With Europe on the brink of imposing lockdowns again due to the mounting second wave of the coronavirus crisis, there are fears arising whether this wave will bring about a disruption in business across the world and India.
Mr Ajay Srivastava, CEO, Dimensions Corporate Finance Services talks about the possible impact that it may have on India.
“On the export front, India is on a large export mission, export is not our saviour. What comes next are the stimulus packages and when the stimulus comes, businesses will be back to normal. It’s nearly important to have grave times to allow liquidity flowing back in the system,” he believes.
From an economic point of view, Europe forms approximately 19.3% of India’s total exports and 15% of total imports. If we observe sectorally, for example, India exports about 27% of its automotive components production with Germany and UK accounting for 7% and 4% respectively.
Mr Srivastava lays out the supply chain mechanism which has been efficient as there are other suppliers in the world apart from Europe. Germany’s import amounts for nothing critical in the pipeline of products or requirements at this point.
One sector whose growth shot up righty after unlock measures came in is the automotive space.
“Auto bounce back was a notable one although it won’t be long term. Auto might survive another quarter but they will fall off. Counts are big and the cost pressures are good. I will be careful in buying more in auto space,” he describes.
Mr Srivastava feels that retail brokerage services will remain the most attractive sector. “While the easier way would be going stock up on ICICI bank, I would recommend an ICICI Securities. It has doubled over the last years,” says Srivastava. He believes that insurance space will bore profits from the volatility that comes in from all the external negative factors.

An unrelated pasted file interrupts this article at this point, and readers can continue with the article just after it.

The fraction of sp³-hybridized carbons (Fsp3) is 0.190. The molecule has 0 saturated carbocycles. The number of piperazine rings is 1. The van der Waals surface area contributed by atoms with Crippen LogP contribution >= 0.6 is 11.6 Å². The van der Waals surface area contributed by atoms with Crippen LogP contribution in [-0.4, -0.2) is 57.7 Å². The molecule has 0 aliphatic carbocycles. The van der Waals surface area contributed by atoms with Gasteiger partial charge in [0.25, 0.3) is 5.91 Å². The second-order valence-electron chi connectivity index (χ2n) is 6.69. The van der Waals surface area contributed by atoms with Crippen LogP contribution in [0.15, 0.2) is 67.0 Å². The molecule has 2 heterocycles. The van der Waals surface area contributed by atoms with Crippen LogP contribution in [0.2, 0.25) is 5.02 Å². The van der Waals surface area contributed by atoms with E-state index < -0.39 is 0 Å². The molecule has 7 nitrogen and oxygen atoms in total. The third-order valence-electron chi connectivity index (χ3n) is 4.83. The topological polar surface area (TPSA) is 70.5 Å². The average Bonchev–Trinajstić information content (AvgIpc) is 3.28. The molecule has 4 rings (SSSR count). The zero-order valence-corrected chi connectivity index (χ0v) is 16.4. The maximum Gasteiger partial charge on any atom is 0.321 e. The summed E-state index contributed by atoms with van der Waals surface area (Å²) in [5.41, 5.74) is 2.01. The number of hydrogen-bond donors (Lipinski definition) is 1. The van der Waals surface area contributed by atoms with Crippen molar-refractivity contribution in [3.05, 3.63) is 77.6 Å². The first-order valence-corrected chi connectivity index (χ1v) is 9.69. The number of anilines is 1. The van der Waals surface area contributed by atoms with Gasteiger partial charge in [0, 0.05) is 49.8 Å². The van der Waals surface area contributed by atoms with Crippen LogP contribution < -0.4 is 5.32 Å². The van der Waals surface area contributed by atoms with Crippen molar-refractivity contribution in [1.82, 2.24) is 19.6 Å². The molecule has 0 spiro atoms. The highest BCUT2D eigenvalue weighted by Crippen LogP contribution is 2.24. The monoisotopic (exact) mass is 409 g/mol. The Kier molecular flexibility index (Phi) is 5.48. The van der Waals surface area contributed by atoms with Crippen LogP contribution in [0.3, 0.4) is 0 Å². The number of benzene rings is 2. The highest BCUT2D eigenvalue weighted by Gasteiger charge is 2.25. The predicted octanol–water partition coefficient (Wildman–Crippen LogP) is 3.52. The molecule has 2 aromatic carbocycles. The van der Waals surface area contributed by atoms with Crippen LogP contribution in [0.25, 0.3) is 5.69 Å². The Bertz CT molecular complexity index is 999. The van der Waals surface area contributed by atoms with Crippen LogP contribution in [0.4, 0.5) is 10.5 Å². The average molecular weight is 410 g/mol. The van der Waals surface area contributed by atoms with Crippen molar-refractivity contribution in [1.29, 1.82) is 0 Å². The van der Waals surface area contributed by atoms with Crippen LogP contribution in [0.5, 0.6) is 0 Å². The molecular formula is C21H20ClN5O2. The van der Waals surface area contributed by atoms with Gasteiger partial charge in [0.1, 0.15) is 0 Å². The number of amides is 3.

While talking about the impact of Europe’s economic disruptions on the technology sector Mr Srivastava expresses that he is not worried. In his opinion, US plays a broader role and Europe is just a slideshow at the end of the day with no significant blockbuster projects.
“Europe doesn’t constitute even 20-25% of the total sales of top IT companies. Net-net sector is doing fine because of the absence of leverage with the work from home working brilliantly for the technology space,” he says.
Europe’s second wave has potential to make India lose a market imminently, but India should remember is that it’s only temporary. In three months, India caught up with the demand and supply with a much stronger market.
While underlining that only disruption of Europe’s second wave will be postponed, exports and US disruptions are actually the ones to watch out for; he sums up that Indian markets will exhibit much fury in the coming days.
Source: ET Now